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bill: this word from the vatican today. the retiring pope benedict xvi signing off on one of the last major appointments of his papacy. he approved a german lawyer to head the troubled vatican bank. that appointment ends a nine-month search after the previous bank chief was ousted for incompetence. pope benedict steps down on the 28th of february,
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triggering a new conclave in mid-march with the selection of a new pope happening sometime we do believe in mid to late march, beef easter. heather: that should be exciting to watch. let's talk about another story that's getting a lot of attention now. an emotional court appearance in south africa just hours ago as prosecutors say they will pursue premeditated murder charges against olympian oscar pistorius. the disabled athlete known, as "the blade runner". led into court. you can see him right there, was covered with a jacket. he openly went once he was inside that courtroom, as he was formally charged with shooting his girlfriend to death. a short time ago his agent released a statement that pistorius disputes the charge. earlier we also heard from the victim's uncle. listen to this. >> such a devastating shock that, the whole life of what she could achieve never came it fulfillment.
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and i would say she is with the angels and that's about all i can say to you folks. heather: that is so sad. emma hurd, joins us with our sister station, sky network, sky news. she is live in pretoria, south africa. good morning, emma. >> reporter: oscar pistorius broke down in tears as the charge of murder was officially laid against him. he continued sobbing, prosecutors will pursue a charge of premeditated murder. details of the case as we know them are this. in the early hours of valentine's day the body of 29-year-old reva steenkamp, aspiring model was found in oscar miss tore you's -- pistorius's home. his 9mm pistol was found at the scene. he was soon arrested. there were reports mistaken that he might have mistaken her of being a burglar. there was suggests after argument, screaming and
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shouting before the police were called. all of this case shocked south africa who views this man as one of the golden boys of south african sports. they're now wondering whether he has a darker side. for now oscar pistorius is being held at the local police station. he is going to remain there while an application for bail is lodged. the hearing is due on tuesday. prosecutors say they will oppose that application. they believe he should stay in custody. heather, back to you. heather: thank you so much. emma hurd from our sister station down there in south africa covering the story for us. bill: when we heard about this the possibility of a murder charge. they go with premeditated murder. heather: a real change we talked to an attorney, one of many yesterday about, you know, where this investigation goes. the forensics will be a big part of this. and he mentioned the distance by which this woman was shot. heather: believed to be at close range or quite a distance? bill: we don't know. that will tell us a lot. if he claims it was an intruder and say distance of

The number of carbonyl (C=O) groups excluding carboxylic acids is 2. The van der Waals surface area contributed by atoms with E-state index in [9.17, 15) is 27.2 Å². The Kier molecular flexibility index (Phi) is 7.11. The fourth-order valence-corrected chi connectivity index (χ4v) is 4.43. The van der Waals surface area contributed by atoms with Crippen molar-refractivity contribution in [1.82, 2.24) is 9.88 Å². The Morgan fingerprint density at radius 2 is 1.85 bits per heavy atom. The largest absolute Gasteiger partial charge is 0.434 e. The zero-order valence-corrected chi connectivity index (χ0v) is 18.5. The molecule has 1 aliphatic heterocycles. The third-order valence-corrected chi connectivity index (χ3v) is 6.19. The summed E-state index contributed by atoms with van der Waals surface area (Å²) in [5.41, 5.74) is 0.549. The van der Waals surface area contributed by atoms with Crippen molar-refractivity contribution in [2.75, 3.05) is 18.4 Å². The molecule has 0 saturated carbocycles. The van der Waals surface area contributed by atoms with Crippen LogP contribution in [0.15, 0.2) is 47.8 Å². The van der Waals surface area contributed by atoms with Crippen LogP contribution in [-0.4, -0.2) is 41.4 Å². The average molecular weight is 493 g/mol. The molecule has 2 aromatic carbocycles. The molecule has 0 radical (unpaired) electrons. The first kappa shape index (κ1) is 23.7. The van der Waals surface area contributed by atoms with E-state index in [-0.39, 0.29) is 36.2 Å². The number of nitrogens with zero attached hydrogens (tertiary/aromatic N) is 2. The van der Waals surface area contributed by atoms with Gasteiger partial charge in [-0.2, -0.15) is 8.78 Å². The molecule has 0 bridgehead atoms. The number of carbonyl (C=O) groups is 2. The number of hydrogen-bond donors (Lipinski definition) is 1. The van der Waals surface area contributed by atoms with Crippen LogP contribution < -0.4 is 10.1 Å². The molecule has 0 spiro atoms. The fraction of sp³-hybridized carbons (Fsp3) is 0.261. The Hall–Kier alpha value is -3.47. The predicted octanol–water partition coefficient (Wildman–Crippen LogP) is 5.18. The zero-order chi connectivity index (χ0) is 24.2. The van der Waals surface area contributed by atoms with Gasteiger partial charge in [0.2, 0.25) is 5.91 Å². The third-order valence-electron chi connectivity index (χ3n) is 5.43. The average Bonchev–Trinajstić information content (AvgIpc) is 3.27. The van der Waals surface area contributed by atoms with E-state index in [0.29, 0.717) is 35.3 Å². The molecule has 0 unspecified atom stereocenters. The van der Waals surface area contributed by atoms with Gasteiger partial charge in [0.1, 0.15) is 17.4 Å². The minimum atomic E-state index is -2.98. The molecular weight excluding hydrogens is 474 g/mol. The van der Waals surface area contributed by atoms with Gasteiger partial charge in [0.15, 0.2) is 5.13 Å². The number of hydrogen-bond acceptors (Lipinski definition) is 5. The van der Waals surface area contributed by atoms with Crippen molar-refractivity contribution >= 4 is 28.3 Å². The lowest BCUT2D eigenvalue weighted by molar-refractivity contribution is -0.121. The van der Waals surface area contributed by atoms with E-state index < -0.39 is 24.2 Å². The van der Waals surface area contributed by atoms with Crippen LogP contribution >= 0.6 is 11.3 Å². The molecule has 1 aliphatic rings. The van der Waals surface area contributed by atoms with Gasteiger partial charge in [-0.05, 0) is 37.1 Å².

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20 or 30 feet maybe that backs up his claim. but if it were at point-blank range that may help the prosecution. heather: that would be a whole another story. bill: that is the point the district attorney was making. this is a big, big deal in that country for a national hero. heather: we should also mention her autopsy is being conducted today. bill: that's right. heather: we'll talk with some experts, forensic experts later on in the show. bill: 28 minutes past. this is a scene straight from an end of the world asteroid movie. watch this. [inaudible] [explosion. ] [scream] bill: that is ten-ton meteor slamming into the atmosphere over russia. folks thought they were at war. with good reason. hundreds of people were left injured. we'll he will have a closer look at that straight ahead here on "america's newsroom.". ♪ . oh!